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Open Educational Resources (OER): Open Textbooks & Other OER's

Finding Open Educational Resources

OER's are no cost materials that support teaching and learning. These include textbooks, interactive learning materials, quizzes, images, media, software, lab manuals, games, online lectures, and more.

Ideally, OER's offer legal permission allowing the “5R’s” to allow maximum educational flexibility: Users may Retain, Reuse, Revise, Remix & Redistribute.

In addition to major open educational resource collections, such as Merlot and OER Commons,  highlighted in the box below, locate OER's by using a search engine such as Bing or Google.  A drawback to this method? Pinpointing vetted resources is more random. 

Tips for locating OER on the Web:

  • Combine a word or phrase describing your subject with one of these terms (or similar ones you come across!)
    • open textbooks | education resources | open resources | lessons or lesson plans | courseware | introduction [topic word] | creative commons  Example: engineering open textbooks
  • Consider doing a search that will only retrieve educational or government sites by combining subject terms with or 
    • Example: biology education resources
  • Do a Google Advanced Search and limit Usage Rights to locate open textbooks.
    • Limit the Rights to "free to use, share, or modify, even commercially"
  • Look for options to limit Usage Rights on other websites, as well, such as YouTube

Short Videos About OER:

Open Educational Resources / Open Textbook Repositories

Developed by George Mason University, this metafinder simultaneously searches over a dozen OER sites and primary source repositories, including many of the sites listed below.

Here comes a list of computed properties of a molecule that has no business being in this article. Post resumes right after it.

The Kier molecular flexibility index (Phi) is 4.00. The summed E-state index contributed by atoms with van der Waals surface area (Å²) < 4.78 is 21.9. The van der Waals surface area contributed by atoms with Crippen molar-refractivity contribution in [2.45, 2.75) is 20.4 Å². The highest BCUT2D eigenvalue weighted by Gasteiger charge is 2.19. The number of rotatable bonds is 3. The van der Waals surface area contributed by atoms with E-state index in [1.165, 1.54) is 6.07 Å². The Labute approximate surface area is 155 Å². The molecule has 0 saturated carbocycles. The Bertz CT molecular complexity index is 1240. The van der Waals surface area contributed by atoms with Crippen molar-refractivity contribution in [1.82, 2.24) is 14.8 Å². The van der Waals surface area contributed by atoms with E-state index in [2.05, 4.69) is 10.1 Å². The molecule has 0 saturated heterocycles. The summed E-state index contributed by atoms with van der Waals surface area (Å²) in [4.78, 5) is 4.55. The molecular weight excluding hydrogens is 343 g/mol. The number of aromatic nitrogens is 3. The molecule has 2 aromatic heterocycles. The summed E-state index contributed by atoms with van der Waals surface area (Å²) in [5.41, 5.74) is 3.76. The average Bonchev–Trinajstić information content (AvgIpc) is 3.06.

Search: Mason OER Metafinder (MOM)

   •  Free  online books. This link leads to a related Auraria Library guide identifying web collections featuring free ebooks, such as Internet Archive and HathiBooks. Not all are appropriate as classroom learning support materials.


Value-Added Textbook Supplements

A major OER concern is the frequent lack of such supplementary materials as assessments, or support tools that assist with such activities as grading. Options to address these concerns include:

Free add-ons.  Many of the OER repositories listed on this page will note if supplementary support materials have been added, and may also include the option to create and add your own for use by all.

Fee-based add-ons.  Some OER suppliers, such as OpenStax, have partnerships, prominently offered, with companies and publishers that supply support tools and resources at reasonable costs.

Open Access? Open Educational Resource?

What's the difference between Open Access (OA) and Open Educational Resources?

  • Open Educational Resources refer to materials specifically created to support teaching and learning with open licensing.  
  • Open Access refers to scholarly materials that are freely available to users and refers to specific OA scholarly publishing models that vary from the traditional journal/scholar model.

Wait.  Sounds like there's cross-over in the two definitions.

  • Yes.  But knowing there is some difference should hopefully alleviate confusion when reading about one or the other!

Below are some large OA journal repositories. Note that much of the best content of these repositories is also integrated into Auraria Library databases and collections.